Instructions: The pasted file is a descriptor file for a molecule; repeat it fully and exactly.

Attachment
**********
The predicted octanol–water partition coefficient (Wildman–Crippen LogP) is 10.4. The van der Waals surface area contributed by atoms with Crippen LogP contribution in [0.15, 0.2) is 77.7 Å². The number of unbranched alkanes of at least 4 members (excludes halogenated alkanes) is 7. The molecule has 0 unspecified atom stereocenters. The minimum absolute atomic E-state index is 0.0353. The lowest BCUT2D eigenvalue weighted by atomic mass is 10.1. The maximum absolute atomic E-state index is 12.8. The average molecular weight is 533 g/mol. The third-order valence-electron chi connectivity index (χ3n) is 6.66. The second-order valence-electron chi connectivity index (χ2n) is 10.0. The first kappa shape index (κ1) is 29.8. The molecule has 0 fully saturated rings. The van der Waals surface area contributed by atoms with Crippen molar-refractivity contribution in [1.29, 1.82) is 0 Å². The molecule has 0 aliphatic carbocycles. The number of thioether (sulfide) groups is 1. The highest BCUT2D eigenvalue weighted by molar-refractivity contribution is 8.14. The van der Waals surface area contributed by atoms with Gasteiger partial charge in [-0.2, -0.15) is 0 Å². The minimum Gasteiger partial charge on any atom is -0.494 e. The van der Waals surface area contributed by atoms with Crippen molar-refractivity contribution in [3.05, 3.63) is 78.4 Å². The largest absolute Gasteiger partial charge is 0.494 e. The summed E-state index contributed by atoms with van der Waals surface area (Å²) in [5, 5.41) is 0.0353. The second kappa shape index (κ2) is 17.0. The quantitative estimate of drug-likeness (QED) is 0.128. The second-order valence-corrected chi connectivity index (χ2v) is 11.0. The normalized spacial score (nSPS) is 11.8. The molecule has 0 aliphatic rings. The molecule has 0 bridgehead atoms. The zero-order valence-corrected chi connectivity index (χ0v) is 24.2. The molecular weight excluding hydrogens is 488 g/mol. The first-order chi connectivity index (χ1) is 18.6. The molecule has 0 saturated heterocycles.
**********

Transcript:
The predicted octanol–water partition coefficient (Wildman–Crippen LogP) is 10.4. The van der Waals surface area contributed by atoms with Crippen LogP contribution in [0.15, 0.2) is 77.7 Å². The number of unbranched alkanes of at least 4 members (excludes halogenated alkanes) is 7. The molecule has 0 unspecified atom stereocenters. The minimum absolute atomic E-state index is 0.0353. The lowest BCUT2D eigenvalue weighted by atomic mass is 10.1. The maximum absolute atomic E-state index is 12.8. The average molecular weight is 533 g/mol. The third-order valence-electron chi connectivity index (χ3n) is 6.66. The second-order valence-electron chi connectivity index (χ2n) is 10.0. The first kappa shape index (κ1) is 29.8. The molecule has 0 fully saturated rings. The van der Waals surface area contributed by atoms with Crippen molar-refractivity contribution in [1.29, 1.82) is 0 Å². The molecule has 0 aliphatic carbocycles. The number of thioether (sulfide) groups is 1. The highest BCUT2D eigenvalue weighted by molar-refractivity contribution is 8.14. The van der Waals surface area contributed by atoms with Gasteiger partial charge in [-0.2, -0.15) is 0 Å². The minimum Gasteiger partial charge on any atom is -0.494 e. The van der Waals surface area contributed by atoms with Crippen molar-refractivity contribution in [3.05, 3.63) is 78.4 Å². The largest absolute Gasteiger partial charge is 0.494 e. The summed E-state index contributed by atoms with van der Waals surface area (Å²) in [5, 5.41) is 0.0353. The second kappa shape index (κ2) is 17.0. The quantitative estimate of drug-likeness (QED) is 0.128. The second-order valence-corrected chi connectivity index (χ2v) is 11.0. The normalized spacial score (nSPS) is 11.8. The molecule has 0 aliphatic rings. The molecule has 0 bridgehead atoms. The zero-order valence-corrected chi connectivity index (χ0v) is 24.2. The molecular weight excluding hydrogens is 488 g/mol. The first-order chi connectivity index (χ1) is 18.6. The molecule has 0 saturated heterocycles.